I refer to my previous blog in June 2013 about the Land and Building Transactions Tax (Scotland) Bill. As I previously indicated this will be a progressive tax however the actual rates of LBTT are not yet known and I think it will be unlikely that they will be revealed prior to the Referendum in September. I was at a seminar held by Savills where the LBTT was discussed and, if the rates and approach are as they are set out in the consultation document, then LBTT would favour residential sales at £180,000 or less however sales above £200,000 would incur a higher rate of tax than at present. Whilst I do not disagree with the progressive approach to the tax, I am concerned that it will have a negative impact on the residential housing market in Scotland by making it considerably more expensive for people who are moving in the £180,000 to 1.5million price bands. This could lead to a further brake on the property market when Government should be doing all it can to encourage activity. I would say that the above rates apply to residential properties and there are different rates applicable to commercial properties.
I will report as soon as I have more information.Lindsay Darroch Partner & Head of Property
As readers of my blog will know, I am a passionate advocate for the city of Dundee and I am excited by the regeneration of the city and the waterfront development which includes Malmaison, the V&A and the redevelopment of the railway station. Dundee provides easy access to Edinburgh, Aberdeen and Glasgow and should position itself as the regional hub for Scotland. For the regional hub concept to work and for Dundee to take full advantage of the extra visitors which could be generated on the back of the waterfront development, it is vital that the city continues to operate an airport. I have been following the recent discussions regarding Dundee airport and I would urge Scottish and local government to redevelop Leuchars airbase and make it an international airport. This to me would be an obvious next piece of the jigsaw and would have a huge impact on the local economy and the local housing market. Let’s start the campaign now.Lindsay Darroch Partner & Head of Property
As readers of previous blogs know, the figure that I continue to monitor is the number of first time buyers coming onto the market. I was interested to see new CML data, released yesterday on the profile of UK lending in December 2013 which shows the number of first time buyers increasing by 37%. CML data also indicates that for the whole of 2013 lending to first time buyers was up by over 23% compared to 2012. As previously indicated, first time buyers are an important factor in stabilising and driving forward the property market and I have always stated that the number of first time buyer purchasers in a normal flowing market should be in excess of 40%. According to the CML figures 45% of all purchasers in December were first time buyers. During the course of 2014 I believe we will see a conflict between the need to continue the support for first time buyers to improve economic conditions and talk of a possible property price bubble. It was a positive end to 2013 and I will keep you up to date with 2014 trends.Lindsay Darroch Partner - Head of Property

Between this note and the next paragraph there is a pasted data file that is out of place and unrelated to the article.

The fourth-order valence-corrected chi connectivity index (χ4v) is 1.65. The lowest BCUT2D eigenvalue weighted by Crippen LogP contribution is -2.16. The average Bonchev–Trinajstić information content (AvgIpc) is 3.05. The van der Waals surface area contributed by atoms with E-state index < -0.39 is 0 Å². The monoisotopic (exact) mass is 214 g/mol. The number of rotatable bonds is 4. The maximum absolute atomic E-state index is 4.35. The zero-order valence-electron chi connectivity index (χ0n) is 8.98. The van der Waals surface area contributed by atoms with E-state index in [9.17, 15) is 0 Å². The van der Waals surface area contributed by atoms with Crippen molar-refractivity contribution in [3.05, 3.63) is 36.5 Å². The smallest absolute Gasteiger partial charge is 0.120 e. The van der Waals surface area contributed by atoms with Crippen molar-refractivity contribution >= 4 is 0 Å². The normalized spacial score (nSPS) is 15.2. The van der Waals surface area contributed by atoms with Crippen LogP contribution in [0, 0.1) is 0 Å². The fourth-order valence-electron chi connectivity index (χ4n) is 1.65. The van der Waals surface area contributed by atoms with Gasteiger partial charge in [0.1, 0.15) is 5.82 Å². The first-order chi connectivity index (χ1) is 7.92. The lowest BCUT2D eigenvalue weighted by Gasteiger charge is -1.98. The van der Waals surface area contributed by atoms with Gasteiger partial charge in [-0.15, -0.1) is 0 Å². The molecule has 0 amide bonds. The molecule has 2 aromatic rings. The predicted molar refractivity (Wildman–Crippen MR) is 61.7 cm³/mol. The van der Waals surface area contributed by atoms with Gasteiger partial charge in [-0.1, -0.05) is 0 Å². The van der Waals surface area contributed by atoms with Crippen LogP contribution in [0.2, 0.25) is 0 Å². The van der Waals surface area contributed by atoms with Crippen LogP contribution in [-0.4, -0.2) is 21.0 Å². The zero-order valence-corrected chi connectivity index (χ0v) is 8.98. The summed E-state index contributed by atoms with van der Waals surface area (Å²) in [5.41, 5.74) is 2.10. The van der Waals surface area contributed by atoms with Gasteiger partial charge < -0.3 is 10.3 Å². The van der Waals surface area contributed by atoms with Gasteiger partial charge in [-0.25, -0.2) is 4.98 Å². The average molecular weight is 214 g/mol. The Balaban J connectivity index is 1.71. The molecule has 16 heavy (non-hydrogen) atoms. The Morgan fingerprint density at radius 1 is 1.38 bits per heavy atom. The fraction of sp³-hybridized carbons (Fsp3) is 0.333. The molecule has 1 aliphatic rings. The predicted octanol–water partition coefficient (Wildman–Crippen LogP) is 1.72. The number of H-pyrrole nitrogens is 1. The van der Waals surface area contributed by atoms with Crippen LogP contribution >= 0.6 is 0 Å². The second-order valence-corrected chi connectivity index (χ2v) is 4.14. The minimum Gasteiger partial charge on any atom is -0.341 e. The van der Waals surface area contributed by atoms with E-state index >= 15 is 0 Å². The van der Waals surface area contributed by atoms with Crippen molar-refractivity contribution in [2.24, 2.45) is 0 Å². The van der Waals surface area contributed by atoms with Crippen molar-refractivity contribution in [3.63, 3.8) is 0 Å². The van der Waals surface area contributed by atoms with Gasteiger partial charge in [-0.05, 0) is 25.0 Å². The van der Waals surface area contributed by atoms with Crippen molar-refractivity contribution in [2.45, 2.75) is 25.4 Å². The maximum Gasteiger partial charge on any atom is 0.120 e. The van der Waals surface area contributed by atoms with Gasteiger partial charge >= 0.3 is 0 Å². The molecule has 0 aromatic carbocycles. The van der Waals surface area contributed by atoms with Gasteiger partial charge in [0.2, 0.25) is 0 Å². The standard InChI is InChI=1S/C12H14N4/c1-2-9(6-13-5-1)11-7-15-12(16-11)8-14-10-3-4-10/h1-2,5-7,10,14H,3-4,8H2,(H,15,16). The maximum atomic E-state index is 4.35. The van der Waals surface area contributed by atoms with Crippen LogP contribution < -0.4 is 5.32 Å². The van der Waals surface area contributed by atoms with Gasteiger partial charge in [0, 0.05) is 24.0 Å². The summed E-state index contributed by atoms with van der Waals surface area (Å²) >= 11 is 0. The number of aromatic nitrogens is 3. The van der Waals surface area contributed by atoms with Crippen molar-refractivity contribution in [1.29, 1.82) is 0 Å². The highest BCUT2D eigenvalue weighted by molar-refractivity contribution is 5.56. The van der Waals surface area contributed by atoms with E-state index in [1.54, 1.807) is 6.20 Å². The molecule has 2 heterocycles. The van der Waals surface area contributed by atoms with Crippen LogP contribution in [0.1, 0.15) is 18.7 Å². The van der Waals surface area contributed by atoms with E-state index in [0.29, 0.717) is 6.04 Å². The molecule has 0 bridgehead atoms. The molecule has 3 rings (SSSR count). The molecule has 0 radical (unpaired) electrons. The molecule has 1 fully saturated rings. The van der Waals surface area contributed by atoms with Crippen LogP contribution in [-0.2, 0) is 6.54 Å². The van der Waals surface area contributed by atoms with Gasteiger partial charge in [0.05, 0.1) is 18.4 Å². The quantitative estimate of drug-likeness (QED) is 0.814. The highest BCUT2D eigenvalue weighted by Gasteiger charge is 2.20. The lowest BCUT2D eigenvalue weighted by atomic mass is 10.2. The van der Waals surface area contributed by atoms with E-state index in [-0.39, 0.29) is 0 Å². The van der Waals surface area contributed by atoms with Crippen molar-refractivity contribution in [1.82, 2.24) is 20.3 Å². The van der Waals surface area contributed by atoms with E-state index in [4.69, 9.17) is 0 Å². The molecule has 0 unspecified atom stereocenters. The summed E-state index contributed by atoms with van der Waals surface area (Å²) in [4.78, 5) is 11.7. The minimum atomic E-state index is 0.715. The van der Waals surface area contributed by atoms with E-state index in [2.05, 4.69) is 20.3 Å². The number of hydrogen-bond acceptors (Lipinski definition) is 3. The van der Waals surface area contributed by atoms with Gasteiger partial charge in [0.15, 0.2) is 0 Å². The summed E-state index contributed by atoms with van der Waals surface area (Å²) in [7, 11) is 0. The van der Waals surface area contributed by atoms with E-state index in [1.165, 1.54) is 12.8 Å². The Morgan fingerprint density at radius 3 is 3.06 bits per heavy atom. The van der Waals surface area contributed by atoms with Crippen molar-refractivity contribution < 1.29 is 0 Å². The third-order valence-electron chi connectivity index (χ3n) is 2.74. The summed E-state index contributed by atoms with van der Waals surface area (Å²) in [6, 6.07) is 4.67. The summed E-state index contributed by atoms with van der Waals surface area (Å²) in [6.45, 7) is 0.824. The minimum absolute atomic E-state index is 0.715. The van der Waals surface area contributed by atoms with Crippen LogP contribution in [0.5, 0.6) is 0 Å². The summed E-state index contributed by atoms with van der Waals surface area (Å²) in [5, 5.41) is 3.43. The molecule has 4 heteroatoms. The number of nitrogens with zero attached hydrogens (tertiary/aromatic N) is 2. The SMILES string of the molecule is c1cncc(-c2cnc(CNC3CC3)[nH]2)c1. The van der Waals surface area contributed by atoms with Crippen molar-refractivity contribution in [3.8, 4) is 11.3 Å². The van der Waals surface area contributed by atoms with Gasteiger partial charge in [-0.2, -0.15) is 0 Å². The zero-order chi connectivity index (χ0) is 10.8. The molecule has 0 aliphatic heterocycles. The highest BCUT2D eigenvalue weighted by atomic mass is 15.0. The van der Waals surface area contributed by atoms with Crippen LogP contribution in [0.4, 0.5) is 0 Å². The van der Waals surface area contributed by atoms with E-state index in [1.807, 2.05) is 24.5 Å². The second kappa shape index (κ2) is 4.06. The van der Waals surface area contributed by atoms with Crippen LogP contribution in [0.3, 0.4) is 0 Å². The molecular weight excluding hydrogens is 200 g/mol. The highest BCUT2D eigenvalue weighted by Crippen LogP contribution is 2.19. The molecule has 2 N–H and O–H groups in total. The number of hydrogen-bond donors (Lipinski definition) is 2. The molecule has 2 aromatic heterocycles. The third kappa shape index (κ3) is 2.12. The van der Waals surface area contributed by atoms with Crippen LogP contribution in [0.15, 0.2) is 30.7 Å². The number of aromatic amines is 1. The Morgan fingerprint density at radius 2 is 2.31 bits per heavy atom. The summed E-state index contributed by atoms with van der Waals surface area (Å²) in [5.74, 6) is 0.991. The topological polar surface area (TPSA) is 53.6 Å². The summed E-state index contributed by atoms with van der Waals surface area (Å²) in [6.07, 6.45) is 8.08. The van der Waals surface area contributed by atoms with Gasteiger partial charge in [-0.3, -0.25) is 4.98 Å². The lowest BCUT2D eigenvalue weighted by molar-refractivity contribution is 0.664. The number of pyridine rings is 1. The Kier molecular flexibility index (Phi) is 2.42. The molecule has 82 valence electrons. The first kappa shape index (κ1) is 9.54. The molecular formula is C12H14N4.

I was very interested to read Mark Hordern’s blog about a normal property market. Mark is Chief Executive of GSPC and he has his finger on the pulse of the market especially on the west coast. Mark’s conclusion was that we are still some way off a normal market and I have to agree with his assessment. Transactional levels would need to increase significantly – probably by about another 50% per annum for us to reach a normal free-flowing market. It is only with an increase in transactional levels that we will be able to control a spike in housing prices because as levels remain low, distortions in the market will appear and supply and demand will be out of sync causing unsustainable rises in prices.Lindsay Darroch Partner – Head of Property
The Registers of Scotland have reported that the number of residential properties sold in Scotland in the third quarter of the financial year rose by more than a quarter on the same period in 2012. The total volumes for the period were 25,579 properties which was the highest recorded for this quarter since quarter 3 of 2007/8 – the peak of the property market. As I have previously indicated my concern is not regarding the number of sales but the number of properties coming onto the market which will be the most telling statistic over the next couple of months and will ultimately drive or curtail the property market. More information to follow.Lindsay Darroch Partner – Head of Property
I was interested to read a report from RICS advising that a shortage of homes coming on to the nation’s housing market is seriously hampering growth and pushing prices higher in many parts of the country. Readers of my blog will know this coincides with my views and concerns about the property market for 2014. The RICS January Residential Market Survey advised that the number of houses coming up for sale across the UK hit its lowest point since July 2012 despite the amount of potential buyers being considerably higher. The RICS is reporting, however, that its members are expecting more sellers to come on to the market as the weather improves and we hit the traditional Spring rush. Peter Bolton King, the RICS Global Residential Director, has advised that:
“It is no secret that we are seeing prices go up in many parts of the country driven largely by the lack of properties coming on to the market. With more people now in a position to buy a home than at any point over the past few years there are simply not enough properties to satisfy demand.”
This report very much coincides with my own view and I would reiterate the need for local and national Government to support developers and also to move all barriers and costs to encourage more properties to come on to the market.Lindsay Darroch Partner – Head of Property